On the side of a mountain in the Drakensberg range, there is a crian that marks the meeting point where Akon and Elizbeth would have their rendezvous. A couple purchased a hotel at the base of this mountain, as it was a popular rural retreat. One day, during the first few months of operation, a tall handsome silver-haired man arrived. He was quite strange and asked if a woman named Elizabeth Klarer was there and said that he was supposed to meet her there. When he was informed she had not checked in, he left and seemingly vanished into the empty parking lot.

A week later Elizabeth showed up to the hotel with a copy of her book. When the couple looked in the book and saw a bust of Akon, they recognized it as the man that had visited them. They said that Elizabeth had erected two crains on the mountain, both at locations she would meet Akon at. Their most interesting claim was that when Elizabeth got older, she would still visit the hotel. But instead of making the difficult hike and climb, the South African Air Force would land a helicopter at the hotel, and shuttle her up to the crains, leaving her for a few hours before coming back to pick her up. Both hotel owners claimed to have witnessed this occur on several occasions.  

If this story is true, then her connections to the South African military is true to some extent. What else of her story is true? Is it possible that everything she said was true? I figured a good place to start would be to test the ring that Akon gave her, the one piece of evidence that was never tested, but what happened to it? 

Well luckily for us, I found someone who might have the answers to these questions. Uga Carlini is a South African documentary filmmaker, who focuses on women and women’s issues in the country. She got the rights to the Klarer story from her human son David, and plans to release a Documentary about the case. I had the chance to corresp[ond with her over email and ask her some of these questions. Here’s what she said: 


Chaz: How did you first get involved / hear about the case?


Uga: The story of Elizabeth Klarer has been with me since the age of eight when I read about it in the then Huisgenoot. This was in 1983. My mom subsequently got her nonfiction book, Beyond the Light Barrier and gave me summaries of the contents, matched to what she felt was appropriate for an eight-year-old. What got me most, was how her cat was blinded by the blinding lights of this strange man’s spaceship.  I found it cruel not cool and it bugged me for years to come.


Chaz: I read that you were in touch with her son David, what can you tell me about him? What is he like? 


Uga: You will have to wait for the film for that but yes I was, and there is an in depth interview with this kind, gentle soul.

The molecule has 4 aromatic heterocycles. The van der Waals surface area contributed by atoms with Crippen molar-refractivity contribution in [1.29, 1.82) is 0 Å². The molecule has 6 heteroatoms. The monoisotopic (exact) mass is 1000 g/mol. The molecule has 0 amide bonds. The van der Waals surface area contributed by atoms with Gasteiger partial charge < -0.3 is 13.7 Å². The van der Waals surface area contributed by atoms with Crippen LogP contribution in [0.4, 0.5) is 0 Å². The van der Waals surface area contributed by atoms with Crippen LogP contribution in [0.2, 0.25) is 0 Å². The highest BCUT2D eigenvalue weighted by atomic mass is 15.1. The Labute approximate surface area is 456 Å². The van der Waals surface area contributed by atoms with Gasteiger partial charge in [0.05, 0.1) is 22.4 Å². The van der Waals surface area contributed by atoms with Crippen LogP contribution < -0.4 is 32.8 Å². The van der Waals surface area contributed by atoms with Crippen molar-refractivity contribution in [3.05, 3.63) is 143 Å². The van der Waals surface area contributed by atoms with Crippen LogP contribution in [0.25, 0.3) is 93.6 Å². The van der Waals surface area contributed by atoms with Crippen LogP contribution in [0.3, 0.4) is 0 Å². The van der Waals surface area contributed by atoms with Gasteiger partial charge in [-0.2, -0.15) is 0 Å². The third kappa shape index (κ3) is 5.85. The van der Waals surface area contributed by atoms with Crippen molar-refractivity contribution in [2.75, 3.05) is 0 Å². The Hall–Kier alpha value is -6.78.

Chaz: I am very interested in the ring that Akon supposedly gave Klarer, I read that it is still in the family’s possession. Can you confirm this? Have you seen the ring ? If so, can you describe it or provide me with an image of it? 


Uga: I absolutely saw the ring and filmed it. For the rest, again, you need to wait for the film :) 
Chaz: I read that there was a crian on the side of Champagne Castle Mountain on the border of Lesotho, that marks the spot where she would supposedly meet with Akon. Can you confirm that this existed, and if so, does it still exist? 


Uga: There were two spots where they met. Initially in Flying Saucer hill in Mooiriver - where a certain plant Elizabeth alleges Akon planted for her there as a token of his love for her, still grows. And later, Catkin Peak in the Drakensberg, where a gigantic round strip lies barren, sprouting crystals - in the shape of a circular spaceship...


Chaz: Lastly, I’ve noticed your work focuses on women and women’s issues. Is there something about Elizabeth’s case that you feel is very important to share in this regard? is there anything you feel is important that I should include in the article? 


Uga: Regardless of her claims and choices in lovers, she was an extraordinary woman ahead of her time. Twice divorced, a pilot, a meteorologist, my initial uncovering of this fascinating female who even did some spy work for governments during World War 2 is fascinating. She is a very layered human being but as it is with human beings, I have also found some less desirable aspects, unfortunately….



It seems to get the answers we really want, we’ll have to wait for the film. It doesn’t have a release date yet, but Uga can be followed on her filmmaking page on instagram @ugalisacarlini for updates, and it is expected to be released at the end of this year or the beginning of next.